Share the Love in Your Flight Department: 3 Ways to Show Appreciation at Work


When was the last time someone noticed your effort and said “thanks”? When was the last time you stopped to appreciate others? If you’re like most of us, feeling appreciated is not usually something that happens at work. So here are three tips for encouraging your colleagues in honor of Saint Valentine.

Write a Note of Thanks

Writing “thank you” here and there is a nicety. But writing a meaningful note of thanks is an art form. Here is a breakdown of what makes a thank you note personal and meaningful.

  1. Greeting (make sure you spell their name correctly)
  2. Tell them you are grateful – Use the words “thankful, grateful, appreciative” and then state exactly what they did that made you have those sentiments.
  3. Elaborate with detail – Tell them why their actions or talents made your day easier, happier, or successful.
  4. Compliment them as a person – Let them know that their actions or talents are an extension of who they are and you appreciate knowing or working with them.
  5. Restate your thanks once again – Just bring it back full circle by restating in simple terms what you said in the opening line.
  6. Give your Regards – End with a closing that is appropriate for a thank you note. Sincerely, Best Regards, Gratefully, Fondly are all options.

Here is an example.

Dear Bob,

Thank you for staying late to complete the paperwork and take care of the plane. I made it to our family event on time thanks to you. I am glad to be a part of a flight department where we help each other out. You know I will do the same for you. Thanks again.



Sending thanks by email is fine. A handwritten note on a handsome piece of stationery or card stock is even more special. For more ideas, the book On a Personal Note: A Guide to Writing Notes with Style by Angela Ensminger and Keely Chace can help you sharpen your skill.

Speak Gratitude

There is nothing like a spoken word of praise to boost morale and make people feel valued. The One Minute Manager by Ken Blanchard and Spencer Johnson gives specific steps for a spoken word that is personal and creates a lasting impact.

  1. Tell people what they did right – be specific.
  2. Tell people how good you feel about what they did right, and how it helps the organization and the other people who work there.
  3. Stop for a moment of silence to let them “feel” how good you feel.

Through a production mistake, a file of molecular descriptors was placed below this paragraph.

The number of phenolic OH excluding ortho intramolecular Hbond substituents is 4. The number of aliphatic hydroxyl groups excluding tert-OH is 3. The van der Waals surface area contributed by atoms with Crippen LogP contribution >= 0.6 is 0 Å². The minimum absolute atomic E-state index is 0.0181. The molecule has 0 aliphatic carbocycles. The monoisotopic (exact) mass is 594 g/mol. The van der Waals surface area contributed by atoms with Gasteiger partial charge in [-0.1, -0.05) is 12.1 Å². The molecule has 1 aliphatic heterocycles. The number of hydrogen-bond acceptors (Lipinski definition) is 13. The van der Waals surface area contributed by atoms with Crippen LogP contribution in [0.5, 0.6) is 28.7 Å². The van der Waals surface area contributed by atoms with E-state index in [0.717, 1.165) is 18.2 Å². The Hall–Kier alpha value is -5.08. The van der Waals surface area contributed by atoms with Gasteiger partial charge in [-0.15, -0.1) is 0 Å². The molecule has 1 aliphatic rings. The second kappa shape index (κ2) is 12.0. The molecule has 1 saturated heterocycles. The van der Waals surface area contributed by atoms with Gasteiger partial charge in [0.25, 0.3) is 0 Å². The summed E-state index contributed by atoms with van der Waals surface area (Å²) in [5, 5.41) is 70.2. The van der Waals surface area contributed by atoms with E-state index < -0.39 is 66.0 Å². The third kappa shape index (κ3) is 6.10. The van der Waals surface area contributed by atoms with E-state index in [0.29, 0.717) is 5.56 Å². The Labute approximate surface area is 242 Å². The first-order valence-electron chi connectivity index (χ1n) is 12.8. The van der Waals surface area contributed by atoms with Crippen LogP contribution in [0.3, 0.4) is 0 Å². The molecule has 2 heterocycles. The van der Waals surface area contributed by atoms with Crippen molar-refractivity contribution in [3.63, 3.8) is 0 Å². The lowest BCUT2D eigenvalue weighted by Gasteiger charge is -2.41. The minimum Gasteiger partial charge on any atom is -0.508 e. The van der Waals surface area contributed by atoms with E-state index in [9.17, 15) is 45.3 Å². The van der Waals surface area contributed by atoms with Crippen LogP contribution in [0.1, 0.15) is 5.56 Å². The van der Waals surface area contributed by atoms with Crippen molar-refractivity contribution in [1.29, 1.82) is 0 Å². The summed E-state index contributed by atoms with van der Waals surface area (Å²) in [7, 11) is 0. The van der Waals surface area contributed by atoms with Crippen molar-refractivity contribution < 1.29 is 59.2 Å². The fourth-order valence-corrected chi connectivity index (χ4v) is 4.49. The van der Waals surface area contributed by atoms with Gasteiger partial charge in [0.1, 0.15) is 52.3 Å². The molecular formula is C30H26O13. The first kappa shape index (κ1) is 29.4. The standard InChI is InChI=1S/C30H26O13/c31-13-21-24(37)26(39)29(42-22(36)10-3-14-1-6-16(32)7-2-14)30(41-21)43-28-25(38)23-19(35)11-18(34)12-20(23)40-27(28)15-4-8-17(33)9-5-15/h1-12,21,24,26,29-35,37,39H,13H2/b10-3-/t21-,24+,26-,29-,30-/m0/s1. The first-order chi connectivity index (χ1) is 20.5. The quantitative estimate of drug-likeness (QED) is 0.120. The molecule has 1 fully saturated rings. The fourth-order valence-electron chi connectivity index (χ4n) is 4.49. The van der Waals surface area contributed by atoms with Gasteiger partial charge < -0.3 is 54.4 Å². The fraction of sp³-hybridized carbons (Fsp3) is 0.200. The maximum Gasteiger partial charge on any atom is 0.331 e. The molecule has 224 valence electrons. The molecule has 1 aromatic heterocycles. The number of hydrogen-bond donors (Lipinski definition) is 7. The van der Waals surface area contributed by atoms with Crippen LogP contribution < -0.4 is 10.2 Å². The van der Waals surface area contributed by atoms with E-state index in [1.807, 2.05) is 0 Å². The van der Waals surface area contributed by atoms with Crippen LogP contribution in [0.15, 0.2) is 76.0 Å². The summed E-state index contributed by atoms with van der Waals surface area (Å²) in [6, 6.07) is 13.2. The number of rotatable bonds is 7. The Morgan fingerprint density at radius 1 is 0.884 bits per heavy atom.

4. Encourage them to do more of the same.
  5. Shake hands or touch people in a way that makes it clear that you support their success in the organization.

It might go something like this.

You walk into the hangar and find Jim, one of the maintainers, working on a plane. “Jim, can I speak to you for a moment?” you ask. Jim stands up. “I just want to thank you for coming in late last night and switching out that part. Thanks to your hard work and flexibility, we were able to take that trip today. Those passengers know nothing about the sacrifice you made, but I do.”  Pause a second and then pat Jim on the shoulder while stating, “I am so glad our department can count on you to go the extra mile when needed. Keep up the good work.”

Now at first glance, this may seem a little contrived. And for some of us, it may come off a little stiff. But being an encourager or stating our appreciation doesn’t always come naturally. More and more, we are finding that soft skills are sorely lacking in flight departments and other parts of the aviation industry as well. So give it a try and keep on trying. Find your own style but make it personal and watch the face of those you practice on. Seeing that smile or the spring in their step will make it all worthwhile.

Scratch the Open Door Policy

We’ve seen it all too often. Management is dumbfounded as to how the people in their department could feel unappreciated. “We have an open door policy,” they state. “People are free to share their ideas and problems at any time. How could they feel as if we don’t listen or care?”

The minute someone is given a title – be it Manager, Chief Pilot, Director or the like -the wall goes up. The relationship changes. It seems to be human nature to distance ourselves from those in authority.  More often than not, an open door policy means few people dare to cross the threshold.

So take the time to leave your desk or the comfort of your chair and meet people where they work. Go and meet them where they are. Ask how the day is going. Ask if there is anything they need in order to do their job more efficiently. Ask if they have any ideas on how to improve the workplace or give better service. Taking time to visit with them on their turf is disarming, shows your interest in their work, and inspires collaboration.

Gratitude is a great way to share the love and make work a nicer place to be. It also works pretty well on your spouse and children. So try it out on them today and you’ll be all the better prepared for work tomorrow.

We do on-site leadership and soft skills training which is practical and learner centered. If you’d like to explore ways to increase collaboration and promote an atmosphere of trust and appreciation in your workplace, Contact Us.

This entry was posted in Leadership, Motivation, Safety Managers, Training Managers, Trust. Bookmark the permalink.

Share Your Insight